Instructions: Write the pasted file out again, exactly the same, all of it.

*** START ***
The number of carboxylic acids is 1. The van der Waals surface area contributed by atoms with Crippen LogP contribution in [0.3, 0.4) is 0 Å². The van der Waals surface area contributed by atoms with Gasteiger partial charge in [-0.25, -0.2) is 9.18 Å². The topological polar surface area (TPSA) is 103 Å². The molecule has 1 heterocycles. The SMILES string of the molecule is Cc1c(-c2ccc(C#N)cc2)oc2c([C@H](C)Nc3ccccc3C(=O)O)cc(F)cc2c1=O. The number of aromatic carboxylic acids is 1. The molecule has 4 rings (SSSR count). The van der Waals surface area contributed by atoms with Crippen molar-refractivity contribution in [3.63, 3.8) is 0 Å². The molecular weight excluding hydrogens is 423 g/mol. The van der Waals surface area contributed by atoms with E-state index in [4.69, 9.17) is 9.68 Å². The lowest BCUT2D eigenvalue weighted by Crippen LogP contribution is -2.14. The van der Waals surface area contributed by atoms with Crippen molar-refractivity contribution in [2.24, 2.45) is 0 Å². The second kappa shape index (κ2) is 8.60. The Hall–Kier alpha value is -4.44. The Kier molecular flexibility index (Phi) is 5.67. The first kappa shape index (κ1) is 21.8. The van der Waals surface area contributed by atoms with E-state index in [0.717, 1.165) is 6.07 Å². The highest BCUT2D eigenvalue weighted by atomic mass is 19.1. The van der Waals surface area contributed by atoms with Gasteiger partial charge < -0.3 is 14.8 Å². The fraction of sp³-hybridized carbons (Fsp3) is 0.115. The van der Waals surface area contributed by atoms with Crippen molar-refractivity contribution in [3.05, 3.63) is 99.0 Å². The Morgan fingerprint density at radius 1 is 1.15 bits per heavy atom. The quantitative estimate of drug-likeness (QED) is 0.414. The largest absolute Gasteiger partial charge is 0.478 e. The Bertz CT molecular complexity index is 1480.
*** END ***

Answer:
The number of carboxylic acids is 1. The van der Waals surface area contributed by atoms with Crippen LogP contribution in [0.3, 0.4) is 0 Å². The van der Waals surface area contributed by atoms with Gasteiger partial charge in [-0.25, -0.2) is 9.18 Å². The topological polar surface area (TPSA) is 103 Å². The molecule has 1 heterocycles. The SMILES string of the molecule is Cc1c(-c2ccc(C#N)cc2)oc2c([C@H](C)Nc3ccccc3C(=O)O)cc(F)cc2c1=O. The number of aromatic carboxylic acids is 1. The molecule has 4 rings (SSSR count). The van der Waals surface area contributed by atoms with Crippen molar-refractivity contribution in [3.63, 3.8) is 0 Å². The molecular weight excluding hydrogens is 423 g/mol. The van der Waals surface area contributed by atoms with E-state index in [4.69, 9.17) is 9.68 Å². The lowest BCUT2D eigenvalue weighted by Crippen LogP contribution is -2.14. The van der Waals surface area contributed by atoms with Crippen molar-refractivity contribution in [2.24, 2.45) is 0 Å². The second kappa shape index (κ2) is 8.60. The Hall–Kier alpha value is -4.44. The Kier molecular flexibility index (Phi) is 5.67. The first kappa shape index (κ1) is 21.8. The van der Waals surface area contributed by atoms with E-state index in [0.717, 1.165) is 6.07 Å². The highest BCUT2D eigenvalue weighted by atomic mass is 19.1. The van der Waals surface area contributed by atoms with Gasteiger partial charge < -0.3 is 14.8 Å². The fraction of sp³-hybridized carbons (Fsp3) is 0.115. The van der Waals surface area contributed by atoms with Crippen molar-refractivity contribution in [3.05, 3.63) is 99.0 Å². The Morgan fingerprint density at radius 1 is 1.15 bits per heavy atom. The quantitative estimate of drug-likeness (QED) is 0.414. The largest absolute Gasteiger partial charge is 0.478 e. The Bertz CT molecular complexity index is 1480.